The SEC continues to focus on its whistleblower initiative.
According to a February 25 Wall Street Journal article titled “SEC Probes Companies’ Treatment of Whistleblowers,” the U.S. Securities and Exchange Commission (SEC) has recently “sent letters to a number of companies asking for years of nondisclosure agreements, employment contracts and other documents.” These inquiries are the latest action by the SEC to further its stated concern that confidentiality and nondisclosure provisions in employment, separation, and settlement agreements and related policies may be chilling reporting to the SEC. The SEC’s inquiries follow the Financial Industry Regulatory Authority’s action last year to warn regulated companies about overbroad confidentiality provisions. Companies should review their agreements and policies in light of the latest SEC actions.
SEC’s Requests to Targeted Companies
The SEC’s Office of the Whistleblower has made clear that it will use its authority to ensure that companies do not use agreements and policies to impede whistleblowers from reporting information to regulators. In public comments last year, Sean McKessy, chief of the SEC’s Office of the Whistleblower, stated, “[W]e are actively looking for examples of confidentiality agreements, separat[ion] agreements, employee agreements . . . that in substance say ‘as a prerequisite to get this benefit you agree you’re not going to come to the commission or you’re not going to report anything to a regulator.’” He also explained that if the SEC finds language that creates a chilling effect for potential whistleblowers to report to the SEC, “not only are we going to go to the companies, we are going to go after the lawyers who drafted it” and may revoke the lawyers’ ability to appear before the SEC.
According to the Wall Street Journal article, “[t]he agency has asked the firms to turn over every nondisclosure agreement, confidentiality agreement, severance agreement and settlement agreement they entered into with employees since Dodd-Frank went into effect, as well as documents related to corporate training on confidentiality, according to the letter and the people familiar with the matter. The agency letter viewed by the Journal also asked for ‘all documents that refer or relate to whistleblowing’ and a list of terminated employees.”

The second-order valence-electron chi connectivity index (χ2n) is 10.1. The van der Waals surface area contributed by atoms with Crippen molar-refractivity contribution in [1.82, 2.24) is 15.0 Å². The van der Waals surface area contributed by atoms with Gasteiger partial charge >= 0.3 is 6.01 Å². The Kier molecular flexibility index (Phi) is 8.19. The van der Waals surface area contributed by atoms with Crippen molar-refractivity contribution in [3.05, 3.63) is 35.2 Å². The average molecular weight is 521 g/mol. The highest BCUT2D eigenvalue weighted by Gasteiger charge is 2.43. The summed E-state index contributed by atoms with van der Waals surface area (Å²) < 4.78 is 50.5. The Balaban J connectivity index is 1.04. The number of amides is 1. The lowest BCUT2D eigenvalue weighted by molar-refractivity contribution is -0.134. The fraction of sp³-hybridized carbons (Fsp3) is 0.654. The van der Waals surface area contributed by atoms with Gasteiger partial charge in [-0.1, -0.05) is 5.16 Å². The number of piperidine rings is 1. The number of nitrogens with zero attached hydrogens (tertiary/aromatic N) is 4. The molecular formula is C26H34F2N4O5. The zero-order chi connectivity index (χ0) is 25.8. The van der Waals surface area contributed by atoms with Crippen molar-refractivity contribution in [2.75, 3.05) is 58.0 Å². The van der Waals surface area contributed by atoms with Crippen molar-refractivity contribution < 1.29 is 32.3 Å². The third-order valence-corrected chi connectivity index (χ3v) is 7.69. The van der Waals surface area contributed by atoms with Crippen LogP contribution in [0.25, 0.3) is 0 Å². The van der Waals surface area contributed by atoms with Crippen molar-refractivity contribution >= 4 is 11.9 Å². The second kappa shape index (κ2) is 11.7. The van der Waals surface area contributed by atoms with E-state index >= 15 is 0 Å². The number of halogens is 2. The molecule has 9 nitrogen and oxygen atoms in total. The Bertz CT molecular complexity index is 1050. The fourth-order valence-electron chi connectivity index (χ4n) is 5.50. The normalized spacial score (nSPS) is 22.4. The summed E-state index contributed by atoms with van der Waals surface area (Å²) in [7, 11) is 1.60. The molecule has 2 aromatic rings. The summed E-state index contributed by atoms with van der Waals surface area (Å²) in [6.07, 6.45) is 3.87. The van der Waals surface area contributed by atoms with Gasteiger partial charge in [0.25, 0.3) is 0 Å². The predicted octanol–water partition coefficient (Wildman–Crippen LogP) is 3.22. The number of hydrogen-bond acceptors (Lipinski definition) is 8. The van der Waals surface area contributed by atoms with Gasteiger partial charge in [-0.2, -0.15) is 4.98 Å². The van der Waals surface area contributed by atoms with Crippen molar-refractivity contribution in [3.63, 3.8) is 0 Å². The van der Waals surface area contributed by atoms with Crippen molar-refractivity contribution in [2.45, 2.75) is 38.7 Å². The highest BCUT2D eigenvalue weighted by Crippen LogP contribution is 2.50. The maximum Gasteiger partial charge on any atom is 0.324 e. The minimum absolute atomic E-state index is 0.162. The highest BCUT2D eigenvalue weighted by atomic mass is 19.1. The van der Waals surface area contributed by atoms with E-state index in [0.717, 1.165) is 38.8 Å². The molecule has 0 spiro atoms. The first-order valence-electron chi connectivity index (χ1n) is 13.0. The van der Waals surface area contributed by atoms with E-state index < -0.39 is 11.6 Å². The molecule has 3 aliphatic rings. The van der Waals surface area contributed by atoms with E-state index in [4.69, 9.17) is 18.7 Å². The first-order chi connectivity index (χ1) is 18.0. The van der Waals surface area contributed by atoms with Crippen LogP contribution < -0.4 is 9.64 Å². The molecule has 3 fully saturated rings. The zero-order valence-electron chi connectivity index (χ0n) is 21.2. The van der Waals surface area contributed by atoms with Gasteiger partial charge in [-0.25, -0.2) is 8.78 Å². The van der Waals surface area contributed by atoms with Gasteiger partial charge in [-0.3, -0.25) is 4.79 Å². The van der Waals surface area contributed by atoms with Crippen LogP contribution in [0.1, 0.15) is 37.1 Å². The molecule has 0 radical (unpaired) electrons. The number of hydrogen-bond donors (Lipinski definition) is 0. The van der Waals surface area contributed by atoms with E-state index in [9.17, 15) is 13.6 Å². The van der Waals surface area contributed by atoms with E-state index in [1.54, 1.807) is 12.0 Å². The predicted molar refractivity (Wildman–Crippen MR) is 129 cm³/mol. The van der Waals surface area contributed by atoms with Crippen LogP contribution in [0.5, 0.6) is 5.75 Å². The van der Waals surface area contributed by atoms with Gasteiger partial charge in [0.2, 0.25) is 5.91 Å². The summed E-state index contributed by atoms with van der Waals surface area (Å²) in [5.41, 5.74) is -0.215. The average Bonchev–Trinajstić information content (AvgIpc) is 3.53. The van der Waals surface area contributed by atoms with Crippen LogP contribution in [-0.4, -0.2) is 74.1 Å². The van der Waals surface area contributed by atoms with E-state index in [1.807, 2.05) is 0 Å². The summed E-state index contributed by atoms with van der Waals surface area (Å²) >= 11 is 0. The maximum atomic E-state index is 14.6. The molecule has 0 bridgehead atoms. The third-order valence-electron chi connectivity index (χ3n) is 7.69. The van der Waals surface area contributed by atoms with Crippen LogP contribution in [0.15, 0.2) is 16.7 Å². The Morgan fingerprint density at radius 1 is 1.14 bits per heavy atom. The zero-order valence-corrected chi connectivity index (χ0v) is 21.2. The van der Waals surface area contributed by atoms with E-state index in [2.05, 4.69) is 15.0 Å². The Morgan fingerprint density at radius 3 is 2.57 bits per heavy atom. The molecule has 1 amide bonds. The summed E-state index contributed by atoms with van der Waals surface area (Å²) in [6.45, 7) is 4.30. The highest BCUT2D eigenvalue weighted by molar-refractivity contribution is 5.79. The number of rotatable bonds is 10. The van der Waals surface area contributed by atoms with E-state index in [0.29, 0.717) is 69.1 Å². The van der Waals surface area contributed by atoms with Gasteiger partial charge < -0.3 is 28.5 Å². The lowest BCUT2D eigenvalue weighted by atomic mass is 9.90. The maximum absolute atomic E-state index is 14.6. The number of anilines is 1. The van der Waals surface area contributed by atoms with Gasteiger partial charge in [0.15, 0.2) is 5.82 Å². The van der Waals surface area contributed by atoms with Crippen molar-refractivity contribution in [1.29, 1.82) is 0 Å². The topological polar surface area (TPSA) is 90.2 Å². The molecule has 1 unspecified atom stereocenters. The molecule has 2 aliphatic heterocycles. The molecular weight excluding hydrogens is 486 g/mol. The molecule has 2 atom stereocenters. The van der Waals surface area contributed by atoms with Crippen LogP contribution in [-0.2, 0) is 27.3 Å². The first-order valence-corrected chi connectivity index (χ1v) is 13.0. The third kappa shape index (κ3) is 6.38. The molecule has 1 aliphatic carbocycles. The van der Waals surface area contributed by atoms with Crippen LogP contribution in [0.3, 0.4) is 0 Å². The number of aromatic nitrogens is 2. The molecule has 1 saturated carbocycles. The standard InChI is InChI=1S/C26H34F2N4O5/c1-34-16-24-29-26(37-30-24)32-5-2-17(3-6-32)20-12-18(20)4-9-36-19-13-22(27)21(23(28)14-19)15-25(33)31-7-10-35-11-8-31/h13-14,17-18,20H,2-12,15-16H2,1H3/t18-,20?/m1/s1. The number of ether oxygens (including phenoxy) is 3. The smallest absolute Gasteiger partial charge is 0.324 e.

To date, however, the SEC has not articulated specific guidance regarding what language or clauses it considers permissible or impermissible. Its position may become clear through enforcement actions.
FINRA’s Guidance in Last Year’s Regulatory Notice
The SEC’s actions come after FINRA issued a Regulatory Notice in which it “remind[ed] firms that it is a violation of FINRA Rule 2010 (Standards of Commercial Honor and Principles of Trade) to include confidentiality provisions in settlement agreements or any other documents, including confidentiality stipulations made during a FINRA arbitration proceeding, that prohibit or restrict a customer or any other person from communicating with the [SEC], FINRA, or any federal or state regulatory authority regarding a possible securities law violation.”
FINRA’s Regulatory Notice provided “an example of an acceptable confidentiality provision” in a settlement agreement:
Any non-disclosure provision in this agreement does not prohibit or restrict you (or your attorney) from initiating communications directly with, or responding to any inquiry from, or providing testimony before, the SEC, FINRA, any other self-regulatory organization or any other state or federal regulatory authority, regarding this settlement or its underlying facts or circumstances.
Notably, although the SEC and FINRA have been the most vocal in their concerns that agreements and policies should not chill reporting, it is likely that other regulators share those concerns and may follow their lead in scrutinizing such agreements and policies.
Companies should review employment, separation, and settlement agreements and related policies in light of the latest actions by the SEC. In particular, companies should review agreements and policies that contain confidentiality and nondisclosure provisions, nondisparagement provisions, releases, covenants not to sue, and clauses relating to cooperation, internal reporting, and company notification.
In addition, a company that receives a request from the SEC or another regulator to produce its agreements, policies, and related documents should consult with an SEC, FINRA, or other regulatory lawyer. Interactions with, and disclosure of information to, the SEC can have significant ramifications, and companies would be well served to obtain sound advice with respect to such a request.